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Richland offers tax breaks to woo ‘revolutionary’ battery parts plant to Horn Rapids

By Wendy Culverwell, Tri-City Herald
Published: December 27, 2023, 7:29am

KENNEWICK — Richland is competing with Butte, Mont. for a factory that would use new technology to produce anodes used in lithium-ion batteries

Cenate, based in Norway, will choose between Washington and Montana for a 40,000-square-foot production facility by mid-2024, Richland announced Monday.

The city is offering property tax breaks to convince Cenate to choose it for the company’s first-ever U.S. plant. Cenate aims to build plants near Oslo and in the U.S. to mass produce anodes using its new technology.

Advantage Butte?

In August, Cenate announced it had secured access to an industrial site in Butte, noting Montana offered “substantial tax abatements.”

But it also said it would pursue “one or two” more U.S. sites “in parallel” and noted it had strong support from government officials in both Washington and Montana.

The Richland deal came together a few months later. The city council voted Nov. 7 to sell 50 acres at 2694 Horn Rapids Road to Cenate for $3.75 million, or $75,000 an acre.

If Richland is selected, Cenate could be among the first manufacturers eligible to take advantage the city’s new “targeted urban area,” or TUA, which offers tax incentives to new employers.

It isn’t yet eligible to apply. If it does choose Richland, the tax breaks would be one of the biggest reasons, said Mandy Wallner, the city’s economic development manager.

The value of the tax breaks has not yet been computed, Wallner said.

Tax breaks for jobs

Manufacturers that invest in targeted urban areas are eligible for property tax breaks in exchange for meeting job targets..

Richland created its targeted urban area in January, taking advantage of a new state law that lets cities and counties woo manufacturers with property tax breaks for up to 10 years.

ATI Inc., a specialty metals company, was the first to take advantage of the targeted urban area program when it began a $28 million expansion project in Richland in June.

Benton County created a parallel TUA this fall.

To qualify, employers must invest at least $800,000 in a building at least 10,000 square feet in size.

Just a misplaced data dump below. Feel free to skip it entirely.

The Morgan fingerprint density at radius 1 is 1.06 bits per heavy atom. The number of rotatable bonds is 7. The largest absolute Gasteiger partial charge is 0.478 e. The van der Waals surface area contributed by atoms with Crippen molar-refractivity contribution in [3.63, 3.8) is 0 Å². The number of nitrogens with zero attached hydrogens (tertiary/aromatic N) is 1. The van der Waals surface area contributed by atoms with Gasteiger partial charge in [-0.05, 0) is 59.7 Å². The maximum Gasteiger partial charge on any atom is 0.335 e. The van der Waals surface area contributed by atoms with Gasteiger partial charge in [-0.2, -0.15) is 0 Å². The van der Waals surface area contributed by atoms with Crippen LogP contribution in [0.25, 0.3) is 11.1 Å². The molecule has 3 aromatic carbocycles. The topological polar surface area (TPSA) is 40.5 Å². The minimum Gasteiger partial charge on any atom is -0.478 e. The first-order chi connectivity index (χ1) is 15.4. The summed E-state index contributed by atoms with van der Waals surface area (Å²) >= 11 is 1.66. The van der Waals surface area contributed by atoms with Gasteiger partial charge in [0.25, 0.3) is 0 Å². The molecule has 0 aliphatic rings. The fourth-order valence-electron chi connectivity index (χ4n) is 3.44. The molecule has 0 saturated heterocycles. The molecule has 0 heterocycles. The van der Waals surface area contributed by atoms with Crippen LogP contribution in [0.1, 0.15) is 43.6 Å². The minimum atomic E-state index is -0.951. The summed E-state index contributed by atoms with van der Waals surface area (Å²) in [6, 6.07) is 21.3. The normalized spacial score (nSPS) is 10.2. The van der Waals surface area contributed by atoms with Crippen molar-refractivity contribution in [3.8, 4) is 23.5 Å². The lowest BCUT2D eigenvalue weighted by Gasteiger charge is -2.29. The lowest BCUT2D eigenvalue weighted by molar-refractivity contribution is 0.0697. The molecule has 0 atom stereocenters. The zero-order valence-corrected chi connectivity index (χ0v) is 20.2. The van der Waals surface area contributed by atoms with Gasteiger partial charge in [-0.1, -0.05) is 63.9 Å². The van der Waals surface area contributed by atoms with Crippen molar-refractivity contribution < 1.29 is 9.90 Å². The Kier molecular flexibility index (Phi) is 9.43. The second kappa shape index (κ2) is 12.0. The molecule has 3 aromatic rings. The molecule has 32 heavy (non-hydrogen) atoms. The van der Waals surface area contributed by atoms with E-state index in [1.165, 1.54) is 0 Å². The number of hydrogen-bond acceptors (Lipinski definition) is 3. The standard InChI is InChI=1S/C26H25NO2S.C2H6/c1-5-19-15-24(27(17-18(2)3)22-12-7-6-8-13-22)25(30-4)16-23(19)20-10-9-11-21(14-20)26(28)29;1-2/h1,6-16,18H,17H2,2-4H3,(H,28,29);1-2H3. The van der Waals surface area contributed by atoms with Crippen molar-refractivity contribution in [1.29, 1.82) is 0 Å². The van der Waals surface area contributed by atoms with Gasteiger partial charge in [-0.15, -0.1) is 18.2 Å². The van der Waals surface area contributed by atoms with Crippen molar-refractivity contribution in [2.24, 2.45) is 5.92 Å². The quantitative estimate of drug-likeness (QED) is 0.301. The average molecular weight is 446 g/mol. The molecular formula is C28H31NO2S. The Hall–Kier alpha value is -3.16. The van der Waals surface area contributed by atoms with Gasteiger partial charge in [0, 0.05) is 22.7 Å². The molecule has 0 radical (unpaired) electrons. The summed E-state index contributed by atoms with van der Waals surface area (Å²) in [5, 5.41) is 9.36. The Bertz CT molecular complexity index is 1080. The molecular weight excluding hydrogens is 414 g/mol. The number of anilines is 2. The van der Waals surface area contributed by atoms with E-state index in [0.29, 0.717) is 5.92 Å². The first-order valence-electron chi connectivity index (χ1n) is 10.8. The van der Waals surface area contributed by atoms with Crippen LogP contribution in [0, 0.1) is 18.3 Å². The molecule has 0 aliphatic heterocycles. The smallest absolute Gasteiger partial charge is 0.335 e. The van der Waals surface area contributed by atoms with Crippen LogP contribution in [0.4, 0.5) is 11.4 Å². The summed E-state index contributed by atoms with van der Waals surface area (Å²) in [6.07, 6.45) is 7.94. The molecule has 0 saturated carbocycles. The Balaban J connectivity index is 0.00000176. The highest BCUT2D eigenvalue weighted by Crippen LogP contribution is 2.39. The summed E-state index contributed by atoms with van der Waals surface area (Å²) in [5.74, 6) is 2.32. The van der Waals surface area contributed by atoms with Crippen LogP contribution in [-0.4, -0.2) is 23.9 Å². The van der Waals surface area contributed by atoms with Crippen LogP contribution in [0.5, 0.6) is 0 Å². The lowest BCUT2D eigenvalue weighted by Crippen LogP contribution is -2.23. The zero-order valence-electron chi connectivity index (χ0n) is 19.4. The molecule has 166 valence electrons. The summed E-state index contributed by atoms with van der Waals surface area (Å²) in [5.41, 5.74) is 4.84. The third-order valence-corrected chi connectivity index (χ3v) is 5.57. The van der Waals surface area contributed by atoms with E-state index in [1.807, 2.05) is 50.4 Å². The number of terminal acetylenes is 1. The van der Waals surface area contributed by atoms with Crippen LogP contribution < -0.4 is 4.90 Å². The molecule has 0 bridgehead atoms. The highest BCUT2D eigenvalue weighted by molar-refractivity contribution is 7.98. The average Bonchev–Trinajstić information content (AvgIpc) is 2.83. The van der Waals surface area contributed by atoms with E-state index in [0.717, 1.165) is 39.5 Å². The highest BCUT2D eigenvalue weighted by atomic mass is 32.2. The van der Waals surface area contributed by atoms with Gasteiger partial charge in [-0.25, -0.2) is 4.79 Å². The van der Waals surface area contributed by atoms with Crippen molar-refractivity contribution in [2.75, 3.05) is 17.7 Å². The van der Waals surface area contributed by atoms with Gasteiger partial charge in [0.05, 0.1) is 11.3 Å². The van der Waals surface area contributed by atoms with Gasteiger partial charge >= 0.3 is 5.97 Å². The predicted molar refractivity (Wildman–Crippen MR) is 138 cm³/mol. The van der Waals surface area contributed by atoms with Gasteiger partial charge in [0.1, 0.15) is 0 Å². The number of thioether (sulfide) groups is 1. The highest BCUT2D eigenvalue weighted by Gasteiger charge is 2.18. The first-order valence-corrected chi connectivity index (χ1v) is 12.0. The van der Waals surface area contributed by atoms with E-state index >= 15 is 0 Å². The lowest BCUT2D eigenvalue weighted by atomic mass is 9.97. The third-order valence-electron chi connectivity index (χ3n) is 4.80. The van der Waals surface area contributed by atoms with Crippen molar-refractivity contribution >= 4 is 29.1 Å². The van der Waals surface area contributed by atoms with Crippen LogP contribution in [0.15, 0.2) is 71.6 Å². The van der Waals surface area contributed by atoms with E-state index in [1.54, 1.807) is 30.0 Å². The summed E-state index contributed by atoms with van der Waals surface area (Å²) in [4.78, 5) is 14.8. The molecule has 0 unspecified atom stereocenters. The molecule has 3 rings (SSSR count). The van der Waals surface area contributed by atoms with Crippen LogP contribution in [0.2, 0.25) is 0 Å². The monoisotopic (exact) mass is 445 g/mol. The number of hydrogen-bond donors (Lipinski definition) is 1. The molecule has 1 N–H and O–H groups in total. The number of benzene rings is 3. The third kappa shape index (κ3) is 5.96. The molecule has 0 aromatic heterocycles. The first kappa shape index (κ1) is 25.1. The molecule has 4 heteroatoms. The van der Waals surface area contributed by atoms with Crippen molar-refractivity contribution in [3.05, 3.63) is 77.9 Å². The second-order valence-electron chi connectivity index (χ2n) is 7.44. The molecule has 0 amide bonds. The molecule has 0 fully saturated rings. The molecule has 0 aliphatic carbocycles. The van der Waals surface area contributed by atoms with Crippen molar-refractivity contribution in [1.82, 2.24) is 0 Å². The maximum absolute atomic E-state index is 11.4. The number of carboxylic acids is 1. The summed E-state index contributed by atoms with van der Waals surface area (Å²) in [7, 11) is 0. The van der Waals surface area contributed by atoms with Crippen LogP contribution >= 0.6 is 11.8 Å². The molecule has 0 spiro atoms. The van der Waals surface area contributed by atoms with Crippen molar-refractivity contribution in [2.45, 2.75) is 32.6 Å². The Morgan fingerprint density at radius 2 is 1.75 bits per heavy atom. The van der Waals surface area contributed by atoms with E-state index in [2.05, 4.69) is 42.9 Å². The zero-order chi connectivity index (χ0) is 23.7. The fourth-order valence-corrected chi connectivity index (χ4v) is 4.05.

The site must employ at least 25 full-time workers and pay benefits plus wages of at least $23 an hour, 2,080 hours per year.

New manufacturers must also start construction within three years of purchasing property. They can seek a two-year extension to complete work to qualify for tax breaks, for a total lead time of five years.

Richland’s 2024 legislative priorities include amending the TUA rules to give nuclear businesses more time to build their plants, particularly if they need to be certified by the Nuclear Regulatory Commission.

It cited Framatome’s plan to partner with Ultra Safe Nuclear Corporation to expand its fuel production capabilities in Richland. A five-year development time limit would compel Framatome to build out of state, Richland said.

Revolutionizing battery production

Cenate specializes in silicon-containing anode materials used in the batteries that power everything from electronics and toys to electric vehicles. It would employ about 250, the city said.

It said its innovative materials have the potential to revolutionize battery production, reduce costs and cut carbon emissions.

The site under consideration is within in the city’s North Horn Rapids Industrial Park, also known as the Northwest Advanced Clean Energy Park.

The Cenate site is on land that was part of the 1,300-plus acres transferred to the city and the Port of Benton from the Department of Energy via the Tri-City Development Council.

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The park is meant to help the Tri-Cities position itself as a hub for clean energy development.

Butte, MT, Local Development Co., which prioritizes advanced materials and high tech manufacturing, could not be reached to comment on the case for siting the plant in Montana.

It outlines economic development incentives offered in Montana at bit.ly/479AXA3